The tests in the Nevada desert come as tensions rise with Russia and the Pentagon seeks to replace its aging nuclear arsenal.
A pair of U.S. Air Force B-2 bombers dropped two 700-pound faux nuclear bombs in the middle of the Nevada desert within the past few days. Now the Pentagon wants to tell you about it.
Conducted “earlier this month,” according to an Oct. 6 press release, the test involved two dummy variants of the B61, a nuclear bomb that has been in the U.S. arsenal since the 1960s. One was an “earth penetrator” made to strike underground targets, the other a tactical version of the B61. Neither carried an actual warhead.
“The primary objective of flight testing is to obtain reliability, accuracy, and performance data under operationally representative conditions,” said the statement from the National Nuclear Security Administration, the Energy Department arm that oversees such tests. “Such testing is part of the qualification process of current alterations and life extension programs for weapon systems.”
But why now? Perhaps it has to do with tensions with Russia, which are higher than they have been in decades, and which have sparked fears of a new nuclear arms race. Earlier this week, the Russian government announced it would conduct a massive drill to prepare its citizens for nuclear war.
Full Pentagon Release On Secret Test
NNSA and Air Force conduct two successful joint flight tests
In collaboration with the U.S. Air Force Global Strike Command, NNSA conducted successful surveillance flight tests using joint test assemblies (JTA) of the B61-7 and B61-11 last month. Analysis and flight recorder data from the tests indicate that both were successful.
JTAs are mock weapons containing sensors and instrumentation that allow scientists and engineers from national laboratories to assess their performance. The assemblies contain no nuclear materials and are not capable of nuclear yield. These assemblies also include a flight recorder that stores bomb performance data for each test.
The primary objective of flight testing is to obtain reliability, accuracy, and performance data under operationally representative conditions. Such testing is part of the qualification process of current alterations and life extension programs for weapon systems. NNSA scientists and engineers use data from these tests in computer simulations developed by Sandia National Laboratories to evaluate the weapon systems’ reliability and to verify that they are functioning as designed.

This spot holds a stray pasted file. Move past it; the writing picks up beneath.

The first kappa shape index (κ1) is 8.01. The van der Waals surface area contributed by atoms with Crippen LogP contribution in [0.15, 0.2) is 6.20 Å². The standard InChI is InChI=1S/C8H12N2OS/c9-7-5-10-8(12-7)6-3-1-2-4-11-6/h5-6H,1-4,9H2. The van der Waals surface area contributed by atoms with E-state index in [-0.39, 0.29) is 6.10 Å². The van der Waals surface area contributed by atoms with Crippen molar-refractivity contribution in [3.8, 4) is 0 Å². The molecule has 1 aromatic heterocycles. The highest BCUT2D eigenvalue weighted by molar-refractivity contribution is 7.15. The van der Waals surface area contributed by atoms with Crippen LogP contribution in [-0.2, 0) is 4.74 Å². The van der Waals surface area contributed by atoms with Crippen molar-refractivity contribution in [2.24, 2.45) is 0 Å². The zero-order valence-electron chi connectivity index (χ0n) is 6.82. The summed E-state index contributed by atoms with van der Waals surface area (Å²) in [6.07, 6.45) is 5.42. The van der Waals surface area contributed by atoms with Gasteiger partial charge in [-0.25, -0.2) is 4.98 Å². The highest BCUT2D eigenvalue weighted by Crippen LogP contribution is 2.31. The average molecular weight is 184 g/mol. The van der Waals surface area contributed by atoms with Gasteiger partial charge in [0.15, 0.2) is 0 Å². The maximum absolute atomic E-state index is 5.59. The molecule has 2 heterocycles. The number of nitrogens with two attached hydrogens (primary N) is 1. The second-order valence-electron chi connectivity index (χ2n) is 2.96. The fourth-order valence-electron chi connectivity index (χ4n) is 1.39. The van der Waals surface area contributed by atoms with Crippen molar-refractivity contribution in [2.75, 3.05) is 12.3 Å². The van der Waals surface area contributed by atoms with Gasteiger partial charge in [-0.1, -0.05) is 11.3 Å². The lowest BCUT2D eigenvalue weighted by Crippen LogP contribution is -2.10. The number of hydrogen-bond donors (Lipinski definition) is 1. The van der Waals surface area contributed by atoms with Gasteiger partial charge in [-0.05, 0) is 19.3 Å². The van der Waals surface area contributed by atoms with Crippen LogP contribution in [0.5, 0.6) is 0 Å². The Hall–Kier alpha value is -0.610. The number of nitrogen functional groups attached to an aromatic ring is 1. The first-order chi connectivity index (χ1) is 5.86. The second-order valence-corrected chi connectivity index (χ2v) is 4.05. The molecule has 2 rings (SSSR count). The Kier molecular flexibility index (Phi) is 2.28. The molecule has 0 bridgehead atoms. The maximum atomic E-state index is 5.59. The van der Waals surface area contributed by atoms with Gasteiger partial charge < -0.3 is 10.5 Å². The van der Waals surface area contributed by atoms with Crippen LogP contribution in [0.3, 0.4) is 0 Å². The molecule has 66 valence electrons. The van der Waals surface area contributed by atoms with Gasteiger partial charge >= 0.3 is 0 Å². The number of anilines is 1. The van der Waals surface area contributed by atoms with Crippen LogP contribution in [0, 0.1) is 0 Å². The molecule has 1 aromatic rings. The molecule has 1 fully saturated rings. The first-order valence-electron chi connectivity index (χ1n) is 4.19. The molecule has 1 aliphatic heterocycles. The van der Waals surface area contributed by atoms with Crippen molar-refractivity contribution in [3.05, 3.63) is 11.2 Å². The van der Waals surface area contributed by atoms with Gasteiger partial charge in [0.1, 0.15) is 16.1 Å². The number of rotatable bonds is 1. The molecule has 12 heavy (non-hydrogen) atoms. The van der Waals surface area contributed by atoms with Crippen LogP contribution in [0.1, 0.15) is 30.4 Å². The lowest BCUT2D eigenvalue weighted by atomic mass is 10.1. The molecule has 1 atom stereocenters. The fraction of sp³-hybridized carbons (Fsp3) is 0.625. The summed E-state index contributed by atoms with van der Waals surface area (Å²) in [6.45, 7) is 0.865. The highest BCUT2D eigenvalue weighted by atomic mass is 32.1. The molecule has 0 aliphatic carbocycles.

“The B61 is a critical element of the U.S. nuclear triad and the extended deterrent,” said Brig. Gen. Michael Lutton, NNSA’s Principal Assistant Deputy Administrator for Military Application. “The recent surveillance flight tests demonstrate NNSA’s commitment to ensure all weapon systems are safe, secure, and effective.”
Flight testing is performed jointly by the applicable Department of Defense military service and NNSA. The B61-7 and B61-11 test assemblies were released from two separate B-2A Spirit stealth bombers from the 509th Bomber Wing of Whiteman Air Force Base in Missouri. The tests were conducted at the Tonopah Test Range in Nevada.
The B61 assemblies are jointly designed by Sandia and Los Alamos national laboratories. Their components are manufactured at the Kansas City National Security Campus and assembled at the Pantex Plant in Amarillo, Texas.
What Would War Look Like Today?
Defenseone gives an opinion.
Army Warns that Future War with Russia or China Would Be ‘Extremely Lethal and Fast’
Leaders say warfare in the coming decades will be fundamentally different from the past 25 years.
To envision the wars of the future, first remember those of the distant past, with their soul-numbing artillery barrages and unstinting waves of conventional enemy forces. Then speed up that mental newsreel and imagine a ground war accelerated by artificial intelligence and precision munitions, nested in a larger strategic sphere where everything is moving at Internet velocity.
That’s the picture that Army leaders are working from as they try to prepare their force to deter and defeat America’s enemies over the next few decades.
The nation faces existential threats from “modern nation-states acting aggressively in militarized competition,” said Lt. Gen. Joseph Anderson, Army deputy chief of staff for operations, plans, and training. “Who does that sound like? Russia?” He spoke on a future-of-the-Army panel at the annual meeting of the Association of the U.S. Army in Washington on Tuesday.
China is a growing threat as well, if not one that can project force globally yet. Together, these two powers are mustering conventionally massive militaries that are increasingly technological — and forcing the Pentagon to contemplate and prepare for “violence on the scale that the U.S. Army has not seen since Korea…